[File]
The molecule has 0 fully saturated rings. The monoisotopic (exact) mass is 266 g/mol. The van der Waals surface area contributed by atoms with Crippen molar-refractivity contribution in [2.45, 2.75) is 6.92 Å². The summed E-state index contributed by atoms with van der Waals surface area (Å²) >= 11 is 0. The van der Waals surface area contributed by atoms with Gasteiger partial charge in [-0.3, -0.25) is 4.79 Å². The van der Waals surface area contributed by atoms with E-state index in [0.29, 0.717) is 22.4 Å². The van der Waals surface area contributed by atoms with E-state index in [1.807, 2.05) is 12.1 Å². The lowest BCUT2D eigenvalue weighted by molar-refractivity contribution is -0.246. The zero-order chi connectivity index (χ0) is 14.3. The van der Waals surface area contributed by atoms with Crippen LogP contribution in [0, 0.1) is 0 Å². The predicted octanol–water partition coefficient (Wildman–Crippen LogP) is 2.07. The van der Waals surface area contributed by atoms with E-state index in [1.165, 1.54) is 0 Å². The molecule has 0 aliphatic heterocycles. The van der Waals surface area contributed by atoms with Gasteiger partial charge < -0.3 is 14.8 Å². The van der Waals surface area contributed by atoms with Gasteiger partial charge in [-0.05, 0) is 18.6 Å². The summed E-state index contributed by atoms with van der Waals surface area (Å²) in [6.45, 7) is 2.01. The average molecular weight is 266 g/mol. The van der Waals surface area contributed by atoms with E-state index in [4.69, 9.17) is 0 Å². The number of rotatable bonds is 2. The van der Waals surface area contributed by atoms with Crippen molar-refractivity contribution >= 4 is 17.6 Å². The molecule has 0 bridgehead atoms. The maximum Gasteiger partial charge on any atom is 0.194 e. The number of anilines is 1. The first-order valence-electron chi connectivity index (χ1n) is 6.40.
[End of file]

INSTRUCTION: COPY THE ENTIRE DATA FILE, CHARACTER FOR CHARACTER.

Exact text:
The molecule has 0 fully saturated rings. The monoisotopic (exact) mass is 266 g/mol. The van der Waals surface area contributed by atoms with Crippen molar-refractivity contribution in [2.45, 2.75) is 6.92 Å². The summed E-state index contributed by atoms with van der Waals surface area (Å²) >= 11 is 0. The van der Waals surface area contributed by atoms with Gasteiger partial charge in [-0.3, -0.25) is 4.79 Å². The van der Waals surface area contributed by atoms with E-state index in [0.29, 0.717) is 22.4 Å². The van der Waals surface area contributed by atoms with E-state index in [1.807, 2.05) is 12.1 Å². The lowest BCUT2D eigenvalue weighted by molar-refractivity contribution is -0.246. The zero-order chi connectivity index (χ0) is 14.3. The van der Waals surface area contributed by atoms with Crippen LogP contribution in [0, 0.1) is 0 Å². The predicted octanol–water partition coefficient (Wildman–Crippen LogP) is 2.07. The van der Waals surface area contributed by atoms with E-state index in [1.165, 1.54) is 0 Å². The molecule has 0 aliphatic heterocycles. The van der Waals surface area contributed by atoms with Gasteiger partial charge < -0.3 is 14.8 Å². The van der Waals surface area contributed by atoms with Gasteiger partial charge in [-0.05, 0) is 18.6 Å². The summed E-state index contributed by atoms with van der Waals surface area (Å²) in [6.45, 7) is 2.01. The average molecular weight is 266 g/mol. The van der Waals surface area contributed by atoms with E-state index in [4.69, 9.17) is 0 Å². The number of rotatable bonds is 2. The van der Waals surface area contributed by atoms with Crippen molar-refractivity contribution >= 4 is 17.6 Å². The molecule has 0 bridgehead atoms. The maximum Gasteiger partial charge on any atom is 0.194 e. The number of anilines is 1. The first-order valence-electron chi connectivity index (χ1n) is 6.40.